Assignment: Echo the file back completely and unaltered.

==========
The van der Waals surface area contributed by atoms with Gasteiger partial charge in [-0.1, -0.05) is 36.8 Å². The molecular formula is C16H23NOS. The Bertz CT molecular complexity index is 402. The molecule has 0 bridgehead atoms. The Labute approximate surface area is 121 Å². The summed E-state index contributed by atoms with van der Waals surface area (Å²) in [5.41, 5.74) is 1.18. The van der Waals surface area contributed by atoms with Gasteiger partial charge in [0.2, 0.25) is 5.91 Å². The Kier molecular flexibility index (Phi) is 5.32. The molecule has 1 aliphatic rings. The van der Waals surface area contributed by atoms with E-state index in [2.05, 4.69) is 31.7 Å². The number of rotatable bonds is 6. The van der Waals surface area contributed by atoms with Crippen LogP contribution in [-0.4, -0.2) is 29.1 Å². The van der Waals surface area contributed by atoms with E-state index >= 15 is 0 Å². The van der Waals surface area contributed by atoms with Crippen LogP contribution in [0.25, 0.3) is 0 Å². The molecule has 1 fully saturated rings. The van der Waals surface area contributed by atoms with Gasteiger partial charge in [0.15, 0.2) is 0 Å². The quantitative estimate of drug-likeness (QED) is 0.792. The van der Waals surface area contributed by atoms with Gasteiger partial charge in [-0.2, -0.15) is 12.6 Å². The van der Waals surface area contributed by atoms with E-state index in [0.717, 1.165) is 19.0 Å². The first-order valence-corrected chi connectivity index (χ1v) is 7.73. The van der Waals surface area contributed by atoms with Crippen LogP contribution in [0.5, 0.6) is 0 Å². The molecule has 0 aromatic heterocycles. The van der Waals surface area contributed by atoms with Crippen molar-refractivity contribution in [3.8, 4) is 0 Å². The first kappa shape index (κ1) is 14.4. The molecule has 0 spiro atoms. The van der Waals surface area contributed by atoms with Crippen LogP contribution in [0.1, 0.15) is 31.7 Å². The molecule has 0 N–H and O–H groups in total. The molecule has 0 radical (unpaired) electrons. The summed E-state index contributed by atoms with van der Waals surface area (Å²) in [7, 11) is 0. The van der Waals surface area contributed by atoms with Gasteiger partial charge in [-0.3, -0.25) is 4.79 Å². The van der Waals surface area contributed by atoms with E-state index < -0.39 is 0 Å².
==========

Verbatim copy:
The van der Waals surface area contributed by atoms with Gasteiger partial charge in [-0.1, -0.05) is 36.8 Å². The molecular formula is C16H23NOS. The Bertz CT molecular complexity index is 402. The molecule has 0 bridgehead atoms. The Labute approximate surface area is 121 Å². The summed E-state index contributed by atoms with van der Waals surface area (Å²) in [5.41, 5.74) is 1.18. The van der Waals surface area contributed by atoms with Gasteiger partial charge in [0.2, 0.25) is 5.91 Å². The Kier molecular flexibility index (Phi) is 5.32. The molecule has 1 aliphatic rings. The van der Waals surface area contributed by atoms with E-state index in [2.05, 4.69) is 31.7 Å². The number of rotatable bonds is 6. The van der Waals surface area contributed by atoms with Crippen LogP contribution in [-0.4, -0.2) is 29.1 Å². The van der Waals surface area contributed by atoms with E-state index >= 15 is 0 Å². The van der Waals surface area contributed by atoms with Crippen LogP contribution in [0.25, 0.3) is 0 Å². The molecule has 1 fully saturated rings. The van der Waals surface area contributed by atoms with Gasteiger partial charge in [0.15, 0.2) is 0 Å². The quantitative estimate of drug-likeness (QED) is 0.792. The van der Waals surface area contributed by atoms with Gasteiger partial charge in [-0.2, -0.15) is 12.6 Å². The van der Waals surface area contributed by atoms with E-state index in [0.717, 1.165) is 19.0 Å². The first-order valence-corrected chi connectivity index (χ1v) is 7.73. The van der Waals surface area contributed by atoms with Crippen LogP contribution in [0.5, 0.6) is 0 Å². The molecule has 0 aromatic heterocycles. The van der Waals surface area contributed by atoms with Crippen molar-refractivity contribution in [3.8, 4) is 0 Å². The first kappa shape index (κ1) is 14.4. The molecule has 0 spiro atoms. The van der Waals surface area contributed by atoms with Crippen LogP contribution in [0.1, 0.15) is 31.7 Å². The molecule has 0 N–H and O–H groups in total. The molecule has 0 radical (unpaired) electrons. The summed E-state index contributed by atoms with van der Waals surface area (Å²) in [7, 11) is 0. The van der Waals surface area contributed by atoms with Gasteiger partial charge in [-0.3, -0.25) is 4.79 Å². The van der Waals surface area contributed by atoms with E-state index < -0.39 is 0 Å².